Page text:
31. I was 5 on that horrible night. My Dad worked the night shift at Bendix, so my Mother decided to take my Brother and me to the drive in theater at Hickman Mills. The anouncement came over the loud speaker that the tornado was coming directly towrds us. I remember screaming and crying, We lived in Grandview so my Mom decided to head home. Obviously we made it, but I remember looking out the back window and being fasinated as we drove away from it. We did have a basement and everytime we had warnings my Mom had to drag me from the back yard because I wanted to see everything. Susan Trester O'Donnell

  32. Enjoyed reading the post's. I was 5 when the "Beast" hit KC. My Dad worked the 3 to midnight shift at Bendix so Mom decided to take my older Brother and me to Crest drive in, in Hickman Mills. We were all settled when all of a sudden they announced we were in the direct path. I remember my Mom threw the speaker out and started the car and I remember being more affraid of her driving than the tornado itself. She got on 71 and sped up even more. I remember turning around and seeing the massive black swirling wind.

    1. I can publish or delete. But I can't edit comments. You'll have to repost--and I can delete the old one.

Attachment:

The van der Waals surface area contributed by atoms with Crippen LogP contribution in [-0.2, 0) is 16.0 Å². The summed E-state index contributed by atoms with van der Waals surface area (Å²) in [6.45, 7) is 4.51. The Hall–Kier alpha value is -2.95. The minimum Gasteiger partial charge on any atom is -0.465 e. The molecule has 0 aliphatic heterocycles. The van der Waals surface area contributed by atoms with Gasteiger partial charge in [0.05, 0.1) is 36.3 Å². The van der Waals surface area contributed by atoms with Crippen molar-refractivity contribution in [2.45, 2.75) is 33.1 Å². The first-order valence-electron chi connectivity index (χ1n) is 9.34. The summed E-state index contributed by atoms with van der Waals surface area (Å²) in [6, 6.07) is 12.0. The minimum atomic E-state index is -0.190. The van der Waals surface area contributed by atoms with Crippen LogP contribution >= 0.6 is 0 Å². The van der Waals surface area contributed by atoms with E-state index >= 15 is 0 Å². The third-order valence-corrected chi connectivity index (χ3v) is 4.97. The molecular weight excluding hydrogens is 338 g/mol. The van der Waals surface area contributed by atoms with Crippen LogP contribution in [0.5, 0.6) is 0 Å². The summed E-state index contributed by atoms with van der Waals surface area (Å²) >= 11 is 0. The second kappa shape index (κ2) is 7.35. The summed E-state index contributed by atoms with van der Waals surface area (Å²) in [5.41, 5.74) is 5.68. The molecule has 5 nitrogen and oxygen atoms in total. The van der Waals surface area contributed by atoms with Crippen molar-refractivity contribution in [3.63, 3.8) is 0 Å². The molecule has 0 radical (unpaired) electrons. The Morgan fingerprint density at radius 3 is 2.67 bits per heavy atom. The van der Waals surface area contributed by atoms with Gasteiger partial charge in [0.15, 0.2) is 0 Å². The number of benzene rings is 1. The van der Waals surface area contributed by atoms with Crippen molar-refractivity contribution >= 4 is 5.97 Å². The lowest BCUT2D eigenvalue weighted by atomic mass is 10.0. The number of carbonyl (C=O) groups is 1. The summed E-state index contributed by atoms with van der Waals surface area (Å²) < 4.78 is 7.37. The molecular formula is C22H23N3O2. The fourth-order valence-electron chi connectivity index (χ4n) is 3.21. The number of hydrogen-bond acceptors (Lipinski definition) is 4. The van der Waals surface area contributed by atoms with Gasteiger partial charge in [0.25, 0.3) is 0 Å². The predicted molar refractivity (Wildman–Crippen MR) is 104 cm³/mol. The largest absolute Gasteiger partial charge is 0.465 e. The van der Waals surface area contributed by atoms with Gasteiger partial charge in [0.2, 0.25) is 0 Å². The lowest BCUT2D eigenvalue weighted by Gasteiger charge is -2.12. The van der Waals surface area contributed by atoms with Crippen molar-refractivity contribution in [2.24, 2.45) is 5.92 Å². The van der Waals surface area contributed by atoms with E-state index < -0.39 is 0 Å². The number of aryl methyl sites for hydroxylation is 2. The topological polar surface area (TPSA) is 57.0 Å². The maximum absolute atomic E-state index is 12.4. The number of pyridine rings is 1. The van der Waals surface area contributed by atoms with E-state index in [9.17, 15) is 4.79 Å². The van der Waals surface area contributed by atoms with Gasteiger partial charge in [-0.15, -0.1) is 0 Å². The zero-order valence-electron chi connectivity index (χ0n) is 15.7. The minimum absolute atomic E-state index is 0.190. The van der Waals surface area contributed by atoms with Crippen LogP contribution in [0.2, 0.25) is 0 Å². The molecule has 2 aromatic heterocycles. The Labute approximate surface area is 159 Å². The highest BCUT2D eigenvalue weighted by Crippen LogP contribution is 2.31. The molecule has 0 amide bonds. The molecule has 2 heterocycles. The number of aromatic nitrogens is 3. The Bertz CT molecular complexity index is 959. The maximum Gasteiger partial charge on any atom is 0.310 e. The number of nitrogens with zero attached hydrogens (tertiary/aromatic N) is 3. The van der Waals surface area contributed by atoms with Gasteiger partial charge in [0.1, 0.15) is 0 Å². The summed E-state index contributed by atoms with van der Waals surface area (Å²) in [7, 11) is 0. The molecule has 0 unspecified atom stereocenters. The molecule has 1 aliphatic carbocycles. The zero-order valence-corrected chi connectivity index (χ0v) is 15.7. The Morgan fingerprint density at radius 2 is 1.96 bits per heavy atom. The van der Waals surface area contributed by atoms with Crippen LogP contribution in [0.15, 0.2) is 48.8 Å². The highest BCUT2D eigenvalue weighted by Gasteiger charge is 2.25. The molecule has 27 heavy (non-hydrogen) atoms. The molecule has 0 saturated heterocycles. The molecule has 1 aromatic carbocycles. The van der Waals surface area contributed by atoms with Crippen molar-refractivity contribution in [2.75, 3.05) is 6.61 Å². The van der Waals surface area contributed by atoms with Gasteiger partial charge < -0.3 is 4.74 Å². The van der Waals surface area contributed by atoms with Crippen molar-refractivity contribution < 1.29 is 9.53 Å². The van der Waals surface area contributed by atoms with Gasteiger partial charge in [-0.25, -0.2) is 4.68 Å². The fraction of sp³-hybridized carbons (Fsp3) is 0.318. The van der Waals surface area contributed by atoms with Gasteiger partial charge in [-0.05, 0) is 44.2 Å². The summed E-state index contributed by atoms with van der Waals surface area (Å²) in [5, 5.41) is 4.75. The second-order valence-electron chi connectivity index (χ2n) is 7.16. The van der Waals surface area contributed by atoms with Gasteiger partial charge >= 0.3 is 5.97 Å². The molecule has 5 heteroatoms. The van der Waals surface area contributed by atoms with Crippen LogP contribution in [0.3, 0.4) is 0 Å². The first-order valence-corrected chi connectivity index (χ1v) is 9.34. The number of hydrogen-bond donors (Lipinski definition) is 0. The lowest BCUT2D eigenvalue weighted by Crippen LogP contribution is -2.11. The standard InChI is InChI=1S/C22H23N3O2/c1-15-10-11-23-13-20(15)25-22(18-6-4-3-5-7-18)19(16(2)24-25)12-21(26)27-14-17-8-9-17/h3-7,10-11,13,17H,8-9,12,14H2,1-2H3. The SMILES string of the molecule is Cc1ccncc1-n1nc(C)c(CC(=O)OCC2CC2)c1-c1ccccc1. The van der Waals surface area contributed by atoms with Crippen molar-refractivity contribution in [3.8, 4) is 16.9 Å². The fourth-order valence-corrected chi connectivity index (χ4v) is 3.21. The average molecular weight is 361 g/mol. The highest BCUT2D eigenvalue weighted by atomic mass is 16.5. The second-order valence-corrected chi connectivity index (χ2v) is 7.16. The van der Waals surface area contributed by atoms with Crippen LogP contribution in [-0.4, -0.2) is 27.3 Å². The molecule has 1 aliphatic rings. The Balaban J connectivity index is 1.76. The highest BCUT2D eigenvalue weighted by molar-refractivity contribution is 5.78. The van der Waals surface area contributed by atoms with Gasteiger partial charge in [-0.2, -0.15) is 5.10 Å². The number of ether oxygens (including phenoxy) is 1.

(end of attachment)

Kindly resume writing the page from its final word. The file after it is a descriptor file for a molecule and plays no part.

Being in a car, if it catches you, is almost sure death. We made our escape in a care, too--and almost got caught.

  33. I too lived on 109th street at 7317. I was 4 1/2 years old but have pretty vivid memories of the night it hit. Sounds like you knew some of the neighbors that my folks hung out with like Helen and JB Settle. Great piece.

    Rick Davis

  34. The Settle's were next door neighbors--played bridge with my parents several nights a week. Sharon Boes was a friend of my younger sister, Peggy, who we lost to cancer three years ago. .

  35. I lived between the Billings and the Bowes, Sharon and Tammy. My folks were Roger and Anita Davis and I remember them getting together with the Settles, the Bowes and the Griswalds to play bridge or pinochle.

  36. We had just moved to KC. We lived on Flora Avenue. The day seemed unusually quiet, and dark. I wondered what was going on, when suddenly the radio went wild: Don't come to the disaster area----Don't come to the disaster area! What followed was the usual media coverage of an extraordinary event.